For me, Woody Allen’s dramas can be just as good as the comedies he’s better known for; and these dramas seem to fall into at least two different categories: those that are reminiscent of Ingmar Bergman’s work, such as Interiors and September; and those that seem to be more inspired by the literature of Fyodor Dostoyevsky, like Crimes and Misdemeanors. Cassandra’s Dream falls in with the latter. Allen is treading in similar territory to his 2006 film Matchpoint; however, he has changed the tone and theme slightly. Once again murder is the moral dilemma facing the lead character(s). This time though, the crux is on the weight of committing the crime instead of how the crime relates to fate and chance.
Brothers Ian and Terry, played respectively by Ewan McGregor and Colin Farrell, are educated, middle-class English lads looking for success. Ian is more intellectual with aspirations of leaving the struggling family business and getting into investments. Terry is younger and works as a mechanic maintaining classic cars. Terry wants to settle down with his girlfriend and put a down-payment on a house, but he has one major flaw keeping him from this goal: he’s a compulsive gambler—especially when it comes to high stakes.
The brothers are very close and they both look up to and idolize their mother’s brother, Howard, a very successful businessman. Howard has always taken care of the family, helping them through difficult financial times and spoiling his two nephews. After Terry gets himself into some serious debt the brothers decide to consult their uncle and try to convince him to bail them out and assist in their respective financial endeavors. There’s a catch though: Howard’s business is shadier than they ever imagined, and he needs something from them in return—expecting help to be reciprocal when it comes to the bond of family.
Ian and Terry must deal with the choices that now face them and weigh the consequences and profitability. There are no simple answers when dealing with situations as extreme, guilt ridden, and beneficial; in fact, the strength of the film lies in the dichotomy between how the two brothers deal with the situation and the tension created leading up to the act itself. Colin Farrell’s performance is stellar as the anxiety-ridden brother who’s unsure whether or not he is even capable of committing the crime, and, afterwards, whether he can continue to exist without punishment. Ewan McGregor’s character takes a different approach, trying to disregard his emotional connection to the act and, instead, intellectualize the necessity of the murder to gain his own financial objective while helping the uncle he reveres.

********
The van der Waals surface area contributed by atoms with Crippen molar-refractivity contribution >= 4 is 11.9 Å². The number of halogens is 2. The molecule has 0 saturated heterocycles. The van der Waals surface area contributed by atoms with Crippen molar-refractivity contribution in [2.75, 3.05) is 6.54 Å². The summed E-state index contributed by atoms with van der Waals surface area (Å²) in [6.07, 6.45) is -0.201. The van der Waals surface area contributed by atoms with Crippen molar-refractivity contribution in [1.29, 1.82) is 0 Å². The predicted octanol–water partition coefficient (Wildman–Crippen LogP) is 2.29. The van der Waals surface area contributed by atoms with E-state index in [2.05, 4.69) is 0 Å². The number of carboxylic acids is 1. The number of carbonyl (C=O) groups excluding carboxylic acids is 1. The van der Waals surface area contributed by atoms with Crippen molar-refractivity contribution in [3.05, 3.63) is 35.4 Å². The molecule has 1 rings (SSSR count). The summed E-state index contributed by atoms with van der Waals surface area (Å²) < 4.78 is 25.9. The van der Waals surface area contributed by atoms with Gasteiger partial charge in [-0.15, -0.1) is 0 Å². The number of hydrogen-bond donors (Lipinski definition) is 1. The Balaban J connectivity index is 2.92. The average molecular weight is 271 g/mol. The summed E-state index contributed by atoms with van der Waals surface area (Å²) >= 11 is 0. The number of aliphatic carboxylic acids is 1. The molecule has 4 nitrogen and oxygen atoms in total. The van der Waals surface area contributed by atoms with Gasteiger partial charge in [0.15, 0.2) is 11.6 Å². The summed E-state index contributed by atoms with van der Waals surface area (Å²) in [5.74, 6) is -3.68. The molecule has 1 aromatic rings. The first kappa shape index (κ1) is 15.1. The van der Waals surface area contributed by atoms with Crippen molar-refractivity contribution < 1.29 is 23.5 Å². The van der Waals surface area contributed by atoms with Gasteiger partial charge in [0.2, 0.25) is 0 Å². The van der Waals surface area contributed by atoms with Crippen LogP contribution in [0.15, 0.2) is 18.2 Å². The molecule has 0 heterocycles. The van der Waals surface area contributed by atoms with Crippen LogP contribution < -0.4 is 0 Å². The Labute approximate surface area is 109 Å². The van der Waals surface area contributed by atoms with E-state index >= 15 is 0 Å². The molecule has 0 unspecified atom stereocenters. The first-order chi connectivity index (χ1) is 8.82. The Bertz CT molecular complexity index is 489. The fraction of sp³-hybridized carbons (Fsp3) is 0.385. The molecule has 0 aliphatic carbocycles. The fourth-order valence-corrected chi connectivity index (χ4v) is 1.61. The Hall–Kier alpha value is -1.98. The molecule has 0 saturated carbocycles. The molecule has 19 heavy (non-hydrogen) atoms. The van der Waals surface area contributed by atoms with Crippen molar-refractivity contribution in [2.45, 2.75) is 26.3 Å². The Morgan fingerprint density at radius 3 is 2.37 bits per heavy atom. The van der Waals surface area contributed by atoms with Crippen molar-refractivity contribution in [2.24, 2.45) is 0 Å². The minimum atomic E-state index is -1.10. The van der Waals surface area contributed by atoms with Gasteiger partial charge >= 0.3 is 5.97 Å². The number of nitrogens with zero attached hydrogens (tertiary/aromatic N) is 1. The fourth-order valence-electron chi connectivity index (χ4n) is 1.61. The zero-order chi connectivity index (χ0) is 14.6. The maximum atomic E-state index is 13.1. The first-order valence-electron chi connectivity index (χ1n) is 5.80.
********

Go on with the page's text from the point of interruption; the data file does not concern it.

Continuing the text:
Unfortunately the film has some shortcomings. As the last act commences, the plot adds a twist that unfortunately lacks enough stamina to match the emotional intensity that was so thick leading up to the crime. Instead, the film meanders to an interesting yet unaffecting conclusion. Plot threads that deal with secondary characters are introduced as important to the story, but then gradually show themselves as mere tangents. There isn’t enough development of the supporting characters to add much weight to the movie and it struggles to make the viewer understand some of the motivations behind their actions and attitudes.
All in all, if you’re a Woody Allen fan who enjoys his dramas, then you should check this out. If, however, you are already on the fence about Allen, then perhaps you should skip this and opt for one of his more masterful films like Crimes and Misdemeanors or Hannah and Her Sisters.